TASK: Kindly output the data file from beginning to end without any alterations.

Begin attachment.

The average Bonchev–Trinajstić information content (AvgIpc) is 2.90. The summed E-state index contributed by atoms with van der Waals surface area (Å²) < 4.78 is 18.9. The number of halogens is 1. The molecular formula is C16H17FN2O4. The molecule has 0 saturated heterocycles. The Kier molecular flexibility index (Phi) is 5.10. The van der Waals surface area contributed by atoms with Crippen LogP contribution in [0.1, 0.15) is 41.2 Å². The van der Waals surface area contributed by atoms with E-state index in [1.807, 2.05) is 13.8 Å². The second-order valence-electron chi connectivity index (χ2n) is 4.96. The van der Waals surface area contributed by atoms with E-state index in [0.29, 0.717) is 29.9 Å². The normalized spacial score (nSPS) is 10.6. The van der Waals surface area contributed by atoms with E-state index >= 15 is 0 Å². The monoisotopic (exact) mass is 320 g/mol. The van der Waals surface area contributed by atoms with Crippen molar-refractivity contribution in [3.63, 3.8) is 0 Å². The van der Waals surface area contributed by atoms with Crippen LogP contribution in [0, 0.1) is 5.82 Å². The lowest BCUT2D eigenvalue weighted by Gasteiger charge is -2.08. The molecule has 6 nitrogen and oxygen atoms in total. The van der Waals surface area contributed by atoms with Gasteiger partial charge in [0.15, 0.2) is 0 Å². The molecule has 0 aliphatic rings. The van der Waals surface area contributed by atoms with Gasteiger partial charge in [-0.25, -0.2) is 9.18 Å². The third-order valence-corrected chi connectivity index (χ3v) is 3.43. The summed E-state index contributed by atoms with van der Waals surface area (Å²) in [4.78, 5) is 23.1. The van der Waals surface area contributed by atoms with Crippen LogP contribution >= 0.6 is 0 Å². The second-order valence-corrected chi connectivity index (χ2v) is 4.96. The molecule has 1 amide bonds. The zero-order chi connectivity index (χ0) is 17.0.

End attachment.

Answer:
The average Bonchev–Trinajstić information content (AvgIpc) is 2.90. The summed E-state index contributed by atoms with van der Waals surface area (Å²) < 4.78 is 18.9. The number of halogens is 1. The molecular formula is C16H17FN2O4. The molecule has 0 saturated heterocycles. The Kier molecular flexibility index (Phi) is 5.10. The van der Waals surface area contributed by atoms with Crippen LogP contribution in [0.1, 0.15) is 41.2 Å². The van der Waals surface area contributed by atoms with E-state index in [1.807, 2.05) is 13.8 Å². The second-order valence-electron chi connectivity index (χ2n) is 4.96. The van der Waals surface area contributed by atoms with E-state index in [0.29, 0.717) is 29.9 Å². The normalized spacial score (nSPS) is 10.6. The van der Waals surface area contributed by atoms with E-state index >= 15 is 0 Å². The monoisotopic (exact) mass is 320 g/mol. The van der Waals surface area contributed by atoms with Crippen molar-refractivity contribution in [3.63, 3.8) is 0 Å². The van der Waals surface area contributed by atoms with Crippen LogP contribution in [0, 0.1) is 5.82 Å². The lowest BCUT2D eigenvalue weighted by Gasteiger charge is -2.08. The molecule has 6 nitrogen and oxygen atoms in total. The van der Waals surface area contributed by atoms with Gasteiger partial charge in [0.15, 0.2) is 0 Å². The molecule has 0 aliphatic rings. The van der Waals surface area contributed by atoms with Gasteiger partial charge in [-0.25, -0.2) is 9.18 Å². The third-order valence-corrected chi connectivity index (χ3v) is 3.43. The summed E-state index contributed by atoms with van der Waals surface area (Å²) in [4.78, 5) is 23.1. The van der Waals surface area contributed by atoms with Crippen LogP contribution >= 0.6 is 0 Å². The second-order valence-corrected chi connectivity index (χ2v) is 4.96. The molecule has 1 amide bonds. The zero-order chi connectivity index (χ0) is 17.0.